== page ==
Supervision and Education

Topics: Education, School, Teacher Pages: 9 (1714 words) Published: May 15, 2014

Supervision and Education

EDU 532

January 30, 2011

Supervision today is complicated by a number of factors, including diversity of conceptions of supervisionand good teaching, mandates from the state level, and tensions between teachers and administrators supervisors. According to the Encyclopedia Britannica Online, instructional supervisionnarrows the focus to a more limited set of responsibilities, namely, supervision for theimprovement of instruction.Supervision emerged slowly as a distinct practice, always in relation to the institutional, academic, cultural, and professional dynamics that have historically generated the complex agenda of schooling.The roles and titles of supervisory personnel vary among the school systems of the nation. Supervisionis defined in this text as a service provided to teachers for the purpose of improving instruction, with the student as the ultimate beneficiary. A supervisor is a trained auxiliary or staff person whose primary function is the provision of service according to a conceptual model. The model presented in this chapter portrays the supervisor as fulfilling the roles of coordinator, consultant, group leader, and evaluator within the domains of instructional, curricular, and staff development. The supervisor should possess personal traits that will enable him or her to work harmoniously with people and sufficient knowledge and skills to perform all functions effectively. Leadership, interpersonal, and communications skills appear to be especially important to successful supervision. Supervisors should possess a judicious mix of technical, managerial, and human relations skills (Encyclopedia Britannica Online).

Sidhu G. K. (2010). Formative Supervision of Teaching and Learning: Issues andConcerns for the School Head.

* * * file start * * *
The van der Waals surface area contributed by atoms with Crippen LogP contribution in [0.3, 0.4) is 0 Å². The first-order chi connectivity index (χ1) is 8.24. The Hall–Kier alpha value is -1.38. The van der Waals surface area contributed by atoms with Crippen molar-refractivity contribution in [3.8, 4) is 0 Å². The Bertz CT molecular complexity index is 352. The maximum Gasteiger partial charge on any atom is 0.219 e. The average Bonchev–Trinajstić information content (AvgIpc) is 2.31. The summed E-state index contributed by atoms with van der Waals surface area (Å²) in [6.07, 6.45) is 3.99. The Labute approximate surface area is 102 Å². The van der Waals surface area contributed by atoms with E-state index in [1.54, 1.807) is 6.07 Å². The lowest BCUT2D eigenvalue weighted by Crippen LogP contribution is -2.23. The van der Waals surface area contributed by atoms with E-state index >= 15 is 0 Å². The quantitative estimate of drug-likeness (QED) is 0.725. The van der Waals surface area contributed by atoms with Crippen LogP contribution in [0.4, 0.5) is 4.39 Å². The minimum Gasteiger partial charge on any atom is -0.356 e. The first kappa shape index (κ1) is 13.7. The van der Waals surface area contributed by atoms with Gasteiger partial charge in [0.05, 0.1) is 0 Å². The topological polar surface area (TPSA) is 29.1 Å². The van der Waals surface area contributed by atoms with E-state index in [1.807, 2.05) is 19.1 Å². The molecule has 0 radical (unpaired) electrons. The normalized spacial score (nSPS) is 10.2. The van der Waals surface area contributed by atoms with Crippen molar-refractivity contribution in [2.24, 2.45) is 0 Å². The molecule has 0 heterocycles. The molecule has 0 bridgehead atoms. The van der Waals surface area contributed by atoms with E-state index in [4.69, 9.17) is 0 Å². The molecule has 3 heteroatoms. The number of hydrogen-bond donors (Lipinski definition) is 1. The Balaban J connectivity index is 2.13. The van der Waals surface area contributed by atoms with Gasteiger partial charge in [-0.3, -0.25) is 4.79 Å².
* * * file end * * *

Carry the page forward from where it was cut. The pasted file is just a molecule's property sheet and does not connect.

In this article it talks about formative supervision of teaching and learning it talks about how it is often said that school heads are sense makers of learning organizations. In such an equationschool heads must ensure that improved student learning becomes the primary function of all schools. Supervisors must hold teachers accountable for providing qualityeducation that puts forward well planned curricular and teaching strategies that take into considerationthe diverse needs of all kinds of learners in their classroom. In the teaching and learning agenda, the school supervisors are usually the school heads, senior assistants to the school head, instructional lead teachers, department heads, and master teachers. Formative supervision is a process whereby the school administrator assists the classroom teacher to improve his or her teaching instruction to enhance student learning. Sidhu (2010) also states, that there are three main types of supervision: directive, non-directive and collaborative. Directive supervision role is to inform, direct, model, and assess those competencies. Non-directive supervision is based on the premise that learning is basically a private experience and therefore teachers must have the ability to conduct self-reflection and come up with their own strategies and solutions to improving their teaching and learning process. The supervisor’s role is to listen and not be judgmental. Finally, collaborative supervisor’s role is to be an active member of the interaction process and guide the problem-solving process and help make teachers make decisions on their common problems. In conclusion, school heads need to include teachers in the loop of training and supervision in order to create cultures of collaboration, inquiry and reflection in order to enhance the teaching and learning process in schools.

Ehren M.C.M (2008).The Relationship between School Inspections, School Characteristics and School Improvement.British Journal of Educational Studies.

In this article it talks about school supervision focuses on the quality of education, educational standards, the management...

References: Beycioglu, K. (2009). Roles of the Supervisor.Inonu University Journal of the Faculty of
Ehren M.C.M (2008).The Relationship between School Inspections, School Characteristics and
School Improvement.British Journal of Educational Studies
Encyclopedia Britannica Online Academic Edition. Retrieved January 22, 2011 from Academic
Search Premier database.
the School Head. Retrieved January 22, 2011 from Academic Search Premier database.
Williams, H.S. (2009). Leadership Capacity: A Key to Sustaining Lasting Improvement.
Retrieved January 22, 2011 from Academic Search Premier database.
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